Outdoor winter care for indoor dogs | NevadaAppeal.com

Outdoor winter care for indoor dogs

As I write this on the Monday before it appears here, all I can say is "Baby, it's cold outside!" I have The Weather Channel app on my tablet, and its update at 2:10 p.m. noted that Fallon's temperature was 19 degrees (but felt like 9 degrees). Brrr!!! With clear skies in abundance, we'll probably dip down into negative numbers during the wee hours of the morning.

If these super-frigid temperatures numb your fingers and toes, you can be sure that dogs and cats also feel the bone-chilling cold. Like humans, if left outdoors too long, dogs and cats can suffer from frostbite, dehydration, and hypothermia when temperatures plummet. CAPS hopes that all keepers of cats actually keep their kitties indoors at all times, for various reasons. (In fact, cats adopted from CAPS must be indoor-only per the adoption contract.)

Dogs are, however, another story. In many homes, nobody but Fido and Fluffy are there all day. The humans in the household keep their feline friend, Fluffy, inside when they go to work because she uses the litter box (and it's the right thing to do). However, their canine companion, Fido, needs a potty break a couple of times a day. Not having thumbs, Fido cannot turn a doorknob himself, so the inevitable happens and he ends up spending his days outdoors.

Though some breeds (say, malamutes or huskies) handle colder weather well, most dogs do not. Most at risk are puppies, shorthaired dogs, senior dogs and those with health problems, but you can provide protection and warmth. First on the list is shelter. Build or buy a dog house that is just big enough for your dog to turn around and lie down comfortably. Any larger than that, the space will be hard to keep warm via body heat.

Position the dog house so that the doorway is not facing the prevailing wind. To help insulate the interior more, staple burlap or polyethylene (cut slightly larger than the opening) at the top of the doorway. Most dogs will easily learn how to use this doggie door. Insulate the floor of this outdoor home with a thick layer of straw or cedar shavings, both of which should be changed regularly. To make it extra comfy, throw an old blanket on top; if not, please brush your furry friend when he comes in for the night.

Provide shorthaired dogs with a sweater or vest that covers the neck, chest and belly. Dog booties also protect paws from snow and ice. Don't forget water — dogs can become dehydrated in winter as well as in summer. Use a plastic bowl filled with enough water so that it's not likely to freeze during daylight hours and place it outside the dog house. (Do not use a metal bowl; like ours, a dog's tongue could freeze to it).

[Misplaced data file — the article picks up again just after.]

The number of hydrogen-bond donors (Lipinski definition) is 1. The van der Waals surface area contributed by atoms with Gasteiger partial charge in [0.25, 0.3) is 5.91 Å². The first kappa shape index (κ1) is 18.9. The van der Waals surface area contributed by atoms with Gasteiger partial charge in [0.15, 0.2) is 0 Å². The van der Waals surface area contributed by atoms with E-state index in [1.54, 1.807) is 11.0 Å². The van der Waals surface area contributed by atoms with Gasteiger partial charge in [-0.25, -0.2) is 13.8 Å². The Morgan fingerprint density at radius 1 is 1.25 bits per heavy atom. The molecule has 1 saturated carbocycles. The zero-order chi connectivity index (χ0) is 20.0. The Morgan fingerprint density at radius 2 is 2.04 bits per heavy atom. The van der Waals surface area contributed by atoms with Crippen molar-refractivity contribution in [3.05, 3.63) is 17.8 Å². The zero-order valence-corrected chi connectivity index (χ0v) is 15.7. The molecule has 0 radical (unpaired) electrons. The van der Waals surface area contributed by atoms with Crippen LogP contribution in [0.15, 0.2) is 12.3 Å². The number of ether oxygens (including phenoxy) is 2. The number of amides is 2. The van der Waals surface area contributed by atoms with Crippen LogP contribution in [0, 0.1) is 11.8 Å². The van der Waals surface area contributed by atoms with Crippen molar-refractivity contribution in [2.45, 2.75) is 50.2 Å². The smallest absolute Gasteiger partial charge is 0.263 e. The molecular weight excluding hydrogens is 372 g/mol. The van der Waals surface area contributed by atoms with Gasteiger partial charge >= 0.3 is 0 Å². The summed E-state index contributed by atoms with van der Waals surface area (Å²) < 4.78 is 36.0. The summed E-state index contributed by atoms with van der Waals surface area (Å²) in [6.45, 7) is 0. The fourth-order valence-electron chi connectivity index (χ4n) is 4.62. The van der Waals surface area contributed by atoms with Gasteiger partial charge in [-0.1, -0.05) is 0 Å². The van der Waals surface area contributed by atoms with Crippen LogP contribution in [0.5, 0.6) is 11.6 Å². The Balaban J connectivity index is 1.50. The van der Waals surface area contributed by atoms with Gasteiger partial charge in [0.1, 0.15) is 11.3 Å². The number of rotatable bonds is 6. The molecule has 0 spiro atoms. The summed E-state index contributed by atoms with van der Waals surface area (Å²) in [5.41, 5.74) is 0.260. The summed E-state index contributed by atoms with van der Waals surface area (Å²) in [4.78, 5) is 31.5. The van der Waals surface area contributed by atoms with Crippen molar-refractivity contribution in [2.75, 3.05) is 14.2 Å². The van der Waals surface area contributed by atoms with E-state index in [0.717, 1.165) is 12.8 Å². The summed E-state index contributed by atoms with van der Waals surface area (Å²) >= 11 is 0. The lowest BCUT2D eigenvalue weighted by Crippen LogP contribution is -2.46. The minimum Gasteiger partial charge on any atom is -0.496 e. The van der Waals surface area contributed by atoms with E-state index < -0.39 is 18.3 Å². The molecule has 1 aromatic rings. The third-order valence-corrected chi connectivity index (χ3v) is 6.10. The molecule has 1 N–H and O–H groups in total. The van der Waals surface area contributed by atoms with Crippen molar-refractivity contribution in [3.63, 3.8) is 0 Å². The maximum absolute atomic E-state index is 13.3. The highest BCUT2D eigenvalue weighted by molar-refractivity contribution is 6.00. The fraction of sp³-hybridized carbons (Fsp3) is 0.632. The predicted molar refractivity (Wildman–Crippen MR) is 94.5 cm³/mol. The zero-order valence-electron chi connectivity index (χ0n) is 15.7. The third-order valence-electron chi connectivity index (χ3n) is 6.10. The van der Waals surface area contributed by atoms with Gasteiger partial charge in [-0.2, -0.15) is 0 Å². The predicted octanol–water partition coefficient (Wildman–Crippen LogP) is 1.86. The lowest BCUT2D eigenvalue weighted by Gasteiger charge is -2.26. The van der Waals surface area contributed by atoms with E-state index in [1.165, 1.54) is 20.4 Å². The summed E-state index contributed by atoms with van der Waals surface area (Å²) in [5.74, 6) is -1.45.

Recommended Stories For You

Give your pooch extra calories, especially protein, if he has to spend his days outdoors. This is truly vital to his well-being. Finally, when your workday is done, bring Fido inside where he can be with his pack where there is love and companionship.

Don't forget that CAPS will be at Walmart on Dec. 21, so please stop by and see us from 10 a.m. to 2 p.m. We'd love it if we could help with your last-minute shopping. We'll have our pullover and zipped hoodies, sweatshirts, long- and short-sleeved T-shirts, calendars, caps, totes and baked goods for sale.

Though we have had pullover hoodies for a good while, the zipped ones are new items in our merchandise. Do you find it cumbersome to wear a pullover hoodie, particularly if you have to pull it on and off several times a day? A zipped one is another story altogether — so easy to put on and take off!

While you're visiting with us, why not get your 2014 Happy Endings calendar? A bargain at only $10, it also makes an inexpensive gift. (All proceeds directly go to the dogs and cats in our care.) The calendar can also be purchased at the shelter (on Tuesday, Wednesday and Friday, 10 a.m. to 2 p.m.) and these fine merchants: Mutts, etc.; The UPS Store; Red Zinnia; The Family Pet Connection; and Flower Tree Nursery.

This week's article was contributed by Betty Duncan, a member of the CAPS board of directors.